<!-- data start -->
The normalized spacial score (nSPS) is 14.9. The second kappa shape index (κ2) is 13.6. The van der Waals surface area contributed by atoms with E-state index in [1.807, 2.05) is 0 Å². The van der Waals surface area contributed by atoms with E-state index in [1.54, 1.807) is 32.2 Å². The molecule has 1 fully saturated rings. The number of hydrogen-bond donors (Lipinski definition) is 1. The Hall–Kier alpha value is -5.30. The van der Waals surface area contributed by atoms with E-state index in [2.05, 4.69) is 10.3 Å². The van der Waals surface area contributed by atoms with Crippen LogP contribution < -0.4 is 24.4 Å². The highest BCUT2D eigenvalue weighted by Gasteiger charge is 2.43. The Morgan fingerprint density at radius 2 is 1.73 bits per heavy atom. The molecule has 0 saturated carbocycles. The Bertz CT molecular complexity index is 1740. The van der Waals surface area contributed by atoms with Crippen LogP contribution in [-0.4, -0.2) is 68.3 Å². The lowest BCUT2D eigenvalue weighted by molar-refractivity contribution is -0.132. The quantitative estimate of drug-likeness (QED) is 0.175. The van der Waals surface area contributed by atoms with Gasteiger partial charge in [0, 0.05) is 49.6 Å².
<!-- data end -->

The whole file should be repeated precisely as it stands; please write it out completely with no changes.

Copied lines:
The normalized spacial score (nSPS) is 14.9. The second kappa shape index (κ2) is 13.6. The van der Waals surface area contributed by atoms with E-state index in [1.807, 2.05) is 0 Å². The van der Waals surface area contributed by atoms with E-state index in [1.54, 1.807) is 32.2 Å². The molecule has 1 fully saturated rings. The number of hydrogen-bond donors (Lipinski definition) is 1. The Hall–Kier alpha value is -5.30. The van der Waals surface area contributed by atoms with E-state index in [2.05, 4.69) is 10.3 Å². The van der Waals surface area contributed by atoms with Crippen LogP contribution < -0.4 is 24.4 Å². The highest BCUT2D eigenvalue weighted by Gasteiger charge is 2.43. The Morgan fingerprint density at radius 2 is 1.73 bits per heavy atom. The molecule has 0 saturated carbocycles. The Bertz CT molecular complexity index is 1740. The van der Waals surface area contributed by atoms with Crippen LogP contribution in [-0.4, -0.2) is 68.3 Å². The lowest BCUT2D eigenvalue weighted by molar-refractivity contribution is -0.132. The quantitative estimate of drug-likeness (QED) is 0.175. The van der Waals surface area contributed by atoms with Gasteiger partial charge in [0, 0.05) is 49.6 Å².